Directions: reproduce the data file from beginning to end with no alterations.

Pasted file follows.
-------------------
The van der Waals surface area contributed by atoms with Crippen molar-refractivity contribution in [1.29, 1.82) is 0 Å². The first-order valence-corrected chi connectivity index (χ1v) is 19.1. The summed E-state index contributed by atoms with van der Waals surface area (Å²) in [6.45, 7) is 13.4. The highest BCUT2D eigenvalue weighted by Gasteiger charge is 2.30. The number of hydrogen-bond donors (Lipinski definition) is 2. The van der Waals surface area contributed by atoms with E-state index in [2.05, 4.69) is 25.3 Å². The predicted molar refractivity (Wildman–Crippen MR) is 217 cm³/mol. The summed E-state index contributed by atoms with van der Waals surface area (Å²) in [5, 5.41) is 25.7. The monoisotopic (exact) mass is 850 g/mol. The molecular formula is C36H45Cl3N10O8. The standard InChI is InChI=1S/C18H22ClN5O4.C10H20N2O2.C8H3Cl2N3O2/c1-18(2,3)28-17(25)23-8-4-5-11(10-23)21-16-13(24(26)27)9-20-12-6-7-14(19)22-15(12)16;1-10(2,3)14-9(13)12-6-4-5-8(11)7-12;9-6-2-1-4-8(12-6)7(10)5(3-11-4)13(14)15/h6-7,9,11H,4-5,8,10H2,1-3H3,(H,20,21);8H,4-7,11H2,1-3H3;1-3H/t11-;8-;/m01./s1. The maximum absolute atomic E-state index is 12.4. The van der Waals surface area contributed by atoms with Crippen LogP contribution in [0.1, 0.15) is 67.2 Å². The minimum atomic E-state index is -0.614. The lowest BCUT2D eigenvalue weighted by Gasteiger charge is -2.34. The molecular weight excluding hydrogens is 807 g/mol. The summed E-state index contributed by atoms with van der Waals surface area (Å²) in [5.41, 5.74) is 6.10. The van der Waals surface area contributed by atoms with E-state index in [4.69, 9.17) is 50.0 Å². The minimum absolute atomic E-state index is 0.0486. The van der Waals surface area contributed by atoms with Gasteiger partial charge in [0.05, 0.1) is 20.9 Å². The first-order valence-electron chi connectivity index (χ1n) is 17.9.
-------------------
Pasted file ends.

The van der Waals surface area contributed by atoms with Crippen molar-refractivity contribution in [1.29, 1.82) is 0 Å². The first-order valence-corrected chi connectivity index (χ1v) is 19.1. The summed E-state index contributed by atoms with van der Waals surface area (Å²) in [6.45, 7) is 13.4. The highest BCUT2D eigenvalue weighted by Gasteiger charge is 2.30. The number of hydrogen-bond donors (Lipinski definition) is 2. The van der Waals surface area contributed by atoms with E-state index in [2.05, 4.69) is 25.3 Å². The predicted molar refractivity (Wildman–Crippen MR) is 217 cm³/mol. The summed E-state index contributed by atoms with van der Waals surface area (Å²) in [5, 5.41) is 25.7. The monoisotopic (exact) mass is 850 g/mol. The molecular formula is C36H45Cl3N10O8. The standard InChI is InChI=1S/C18H22ClN5O4.C10H20N2O2.C8H3Cl2N3O2/c1-18(2,3)28-17(25)23-8-4-5-11(10-23)21-16-13(24(26)27)9-20-12-6-7-14(19)22-15(12)16;1-10(2,3)14-9(13)12-6-4-5-8(11)7-12;9-6-2-1-4-8(12-6)7(10)5(3-11-4)13(14)15/h6-7,9,11H,4-5,8,10H2,1-3H3,(H,20,21);8H,4-7,11H2,1-3H3;1-3H/t11-;8-;/m01./s1. The maximum absolute atomic E-state index is 12.4. The van der Waals surface area contributed by atoms with Crippen LogP contribution in [0.1, 0.15) is 67.2 Å². The minimum atomic E-state index is -0.614. The lowest BCUT2D eigenvalue weighted by Gasteiger charge is -2.34. The molecular weight excluding hydrogens is 807 g/mol. The summed E-state index contributed by atoms with van der Waals surface area (Å²) in [5.41, 5.74) is 6.10. The van der Waals surface area contributed by atoms with E-state index in [4.69, 9.17) is 50.0 Å². The minimum absolute atomic E-state index is 0.0486. The van der Waals surface area contributed by atoms with Gasteiger partial charge in [0.05, 0.1) is 20.9 Å². The first-order valence-electron chi connectivity index (χ1n) is 17.9.